A TIME editorial writer didn't know, but I can suggest a few reasons.
Sometimes I act against my better judgment. For example, I was browsing online last week when an unsought link caught my eye. I know that there are some places on the Internet where I just should not go. But I was curious. And I wondered why other people may be attracted to such things. I told myself that if I clicked on the link and took just a quick peek, going there wouldn’t hurt me. I was wrong.
I found myself reading from the online version of TIME magazine an essay about why nuns are an “endangered species.” Allow me to paraphrase the essay ruthlessly, so as to spare you the distress and aggravation I myself suffered when I read the whole piece. In brief, the article says that:
1) No one is becoming a nun anymore .
2) No one is becoming a nun anymore because the Vatican is mean to nuns.
3) The proof that the Vatican is mean to nuns is that the Vatican won’t let nuns become priests.
4) No one is becoming a nun anymore because all the cool reasons for which young women used to become nuns can now be realized by young women without suffering the indignity of enduring the Vatican’s lack of appreciation.
Point 4 is worth considering in some detail. The author wrote:
Get it? Young women used to become nuns so as to live as upper-middle class First World professionals, but now they can do all that while working for an NGO or the federal government, so why put up with all that Vatican hassle?
Notice what the author did not mention. She did not mention women entering religious life because the vows of poverty, chastity and obedience are a path to holiness.
She did not mention women entering religious life because they wanted to live as a consecrated bride of Christ.
She did not mention women entering religious life to find the consolation of communal life.
She did not mention women entering religious life to live the charism of their order’s founder (e.g., loving God in simplicity in the manner of Saint Francis, loving God in truth in the manner of Saint Dominic, etc.). One has to wonder—why not?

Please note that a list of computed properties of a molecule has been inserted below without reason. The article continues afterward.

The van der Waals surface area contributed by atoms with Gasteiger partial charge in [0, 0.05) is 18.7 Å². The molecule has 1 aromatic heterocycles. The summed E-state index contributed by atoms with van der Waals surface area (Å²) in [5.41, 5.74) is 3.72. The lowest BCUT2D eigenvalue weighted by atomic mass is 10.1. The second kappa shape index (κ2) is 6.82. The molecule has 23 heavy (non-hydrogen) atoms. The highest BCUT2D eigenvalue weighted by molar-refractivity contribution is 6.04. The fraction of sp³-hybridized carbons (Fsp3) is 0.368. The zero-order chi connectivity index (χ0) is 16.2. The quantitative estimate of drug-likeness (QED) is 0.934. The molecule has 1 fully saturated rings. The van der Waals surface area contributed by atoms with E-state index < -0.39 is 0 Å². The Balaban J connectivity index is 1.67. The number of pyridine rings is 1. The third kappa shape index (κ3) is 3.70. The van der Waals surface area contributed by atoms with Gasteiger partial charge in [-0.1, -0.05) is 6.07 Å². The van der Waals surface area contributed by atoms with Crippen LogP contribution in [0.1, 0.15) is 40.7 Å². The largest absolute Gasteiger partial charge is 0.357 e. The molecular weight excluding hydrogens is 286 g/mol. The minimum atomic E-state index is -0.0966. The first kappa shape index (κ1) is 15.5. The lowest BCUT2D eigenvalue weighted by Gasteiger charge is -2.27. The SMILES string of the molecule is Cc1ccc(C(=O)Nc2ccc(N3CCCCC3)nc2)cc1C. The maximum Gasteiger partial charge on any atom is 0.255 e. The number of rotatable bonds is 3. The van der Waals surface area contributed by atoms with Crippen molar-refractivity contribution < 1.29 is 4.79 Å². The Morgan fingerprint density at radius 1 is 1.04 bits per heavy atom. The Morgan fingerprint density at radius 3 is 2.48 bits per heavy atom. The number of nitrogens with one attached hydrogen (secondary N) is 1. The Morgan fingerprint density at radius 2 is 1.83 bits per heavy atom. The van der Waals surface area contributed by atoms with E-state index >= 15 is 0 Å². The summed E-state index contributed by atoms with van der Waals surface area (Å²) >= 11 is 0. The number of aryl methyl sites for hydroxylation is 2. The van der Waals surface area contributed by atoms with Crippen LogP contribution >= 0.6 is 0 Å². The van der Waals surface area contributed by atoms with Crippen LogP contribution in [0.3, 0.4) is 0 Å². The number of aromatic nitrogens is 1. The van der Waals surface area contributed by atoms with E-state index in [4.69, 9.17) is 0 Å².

With that question, I turned to Saint Paul. He writes:
The author of the TIME magazine article did not mention the properly spiritual motivations for women entering religious life because she either could not see them, or she saw them but could not see them as valuable.
Happily, many young women today, with the aid of the Spirit of God, do see and value those motivations and do join religious communities. Go to the website of the Council of Major Superiors of Women Religious to see many shining examples of such Spirit-motivated young women.
Ok, so, what’s the moral of the story? What would I like for you to see as the “takeaway” from what I’ve written here? Well, let me begin by making clear what I do not wish. I do not wish for you to read what I’ve written and then to offer an updated version of the self-righteous prayer of the Pharisee (see Luke 18:9-4): “Lord, I give you thanks that I am not like other men—such as this guest editorialist from TIME magazine …” Not at all!
Rather, I would have us respond as the disciples did when Jesus predicted His betrayal by one of them: “They began to be distressed and to say to Him, one by one, ‘Surely it is not I?’” (Mark 14:19). In other words, rather than marvel at the apparent blind spots of others, we should wonder about where our own blind spots are. Rather than say of others, “How could he not see that?” we must wonder. “Who says of me: ‘How can he not see that?’”
When a friend told me he stopped going to confession because he couldn’t think of anything to say, I suggested, “Ask your wife what to say in your next confession.” He froze. His wife did cartwheels. Then I told her, “And you can ask your husband to do the same for you.” It was her turn to freeze, and his turn to do cartwheels.
We all have blind spots. Sometimes willfully, sometimes not, there are spiritual truths that we do not see. Yes, we can ask a friend or a spouse or a member of our religious community for some help. But eventually we have to exercise some courage and humility—and a lot of hope—and ask God for the grace to see truly what needs to be seen, what ought to be seen, and then act accordingly.
When I next write, I will offer some wisdom from Saint Ignatius Loyola about how to keep our spiritual eyes open. Until then, let’s keep each other in prayer.
Father Robert McTeigue, S.J.is a member of the Maryland Province of the Society of Jesus. A professor of philosophy and theology, he has long experience in spiritual direction, retreat ministry, and religious formation. He teaches philosophy at Ave Maria University in Ave Maria, FL, and is known for his classes in both Rhetoric and in Medical Ethics.